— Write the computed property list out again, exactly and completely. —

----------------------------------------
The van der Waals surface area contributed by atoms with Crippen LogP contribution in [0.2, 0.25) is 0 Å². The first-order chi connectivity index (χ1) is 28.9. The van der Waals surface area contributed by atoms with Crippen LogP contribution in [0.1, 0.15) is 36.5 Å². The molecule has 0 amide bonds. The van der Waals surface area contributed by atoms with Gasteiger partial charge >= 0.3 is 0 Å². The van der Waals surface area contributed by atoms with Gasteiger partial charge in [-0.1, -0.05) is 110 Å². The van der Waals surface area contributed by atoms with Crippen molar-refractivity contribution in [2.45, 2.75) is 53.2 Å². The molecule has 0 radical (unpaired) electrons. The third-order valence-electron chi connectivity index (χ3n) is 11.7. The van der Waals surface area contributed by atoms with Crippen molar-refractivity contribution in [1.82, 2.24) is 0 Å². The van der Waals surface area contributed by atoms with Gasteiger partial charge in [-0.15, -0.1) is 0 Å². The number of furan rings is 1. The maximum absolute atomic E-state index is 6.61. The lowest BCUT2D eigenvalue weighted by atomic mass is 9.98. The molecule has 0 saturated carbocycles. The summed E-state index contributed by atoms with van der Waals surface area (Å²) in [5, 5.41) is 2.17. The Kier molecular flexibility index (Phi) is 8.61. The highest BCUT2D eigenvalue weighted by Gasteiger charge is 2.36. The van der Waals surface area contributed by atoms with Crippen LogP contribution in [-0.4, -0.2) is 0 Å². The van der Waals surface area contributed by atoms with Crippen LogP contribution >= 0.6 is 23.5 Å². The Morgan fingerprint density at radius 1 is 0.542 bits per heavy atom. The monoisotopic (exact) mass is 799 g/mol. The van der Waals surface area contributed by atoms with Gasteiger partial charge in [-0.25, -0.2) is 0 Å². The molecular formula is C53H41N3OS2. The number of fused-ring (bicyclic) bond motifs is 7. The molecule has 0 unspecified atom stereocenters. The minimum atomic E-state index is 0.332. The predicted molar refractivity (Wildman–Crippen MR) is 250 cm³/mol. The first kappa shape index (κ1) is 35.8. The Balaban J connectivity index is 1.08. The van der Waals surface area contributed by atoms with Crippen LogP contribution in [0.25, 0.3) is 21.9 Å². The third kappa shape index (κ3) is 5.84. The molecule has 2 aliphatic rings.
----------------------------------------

The van der Waals surface area contributed by atoms with Crippen LogP contribution in [0.2, 0.25) is 0 Å². The first-order chi connectivity index (χ1) is 28.9. The van der Waals surface area contributed by atoms with Crippen LogP contribution in [0.1, 0.15) is 36.5 Å². The molecule has 0 amide bonds. The van der Waals surface area contributed by atoms with Gasteiger partial charge >= 0.3 is 0 Å². The van der Waals surface area contributed by atoms with Gasteiger partial charge in [-0.1, -0.05) is 110 Å². The van der Waals surface area contributed by atoms with Crippen molar-refractivity contribution in [2.45, 2.75) is 53.2 Å². The molecule has 0 radical (unpaired) electrons. The third-order valence-electron chi connectivity index (χ3n) is 11.7. The van der Waals surface area contributed by atoms with Crippen molar-refractivity contribution in [1.82, 2.24) is 0 Å². The van der Waals surface area contributed by atoms with Gasteiger partial charge in [-0.15, -0.1) is 0 Å². The number of furan rings is 1. The maximum absolute atomic E-state index is 6.61. The lowest BCUT2D eigenvalue weighted by atomic mass is 9.98. The molecule has 0 saturated carbocycles. The summed E-state index contributed by atoms with van der Waals surface area (Å²) in [5, 5.41) is 2.17. The Kier molecular flexibility index (Phi) is 8.61. The highest BCUT2D eigenvalue weighted by Gasteiger charge is 2.36. The van der Waals surface area contributed by atoms with Crippen LogP contribution in [-0.4, -0.2) is 0 Å². The van der Waals surface area contributed by atoms with Crippen LogP contribution >= 0.6 is 23.5 Å². The Morgan fingerprint density at radius 1 is 0.542 bits per heavy atom. The monoisotopic (exact) mass is 799 g/mol. The van der Waals surface area contributed by atoms with Gasteiger partial charge in [-0.25, -0.2) is 0 Å². The molecular formula is C53H41N3OS2. The number of fused-ring (bicyclic) bond motifs is 7. The molecule has 0 unspecified atom stereocenters. The minimum atomic E-state index is 0.332. The predicted molar refractivity (Wildman–Crippen MR) is 250 cm³/mol. The first kappa shape index (κ1) is 35.8. The Balaban J connectivity index is 1.08. The van der Waals surface area contributed by atoms with Crippen LogP contribution in [0.25, 0.3) is 21.9 Å². The third kappa shape index (κ3) is 5.84. The molecule has 2 aliphatic rings.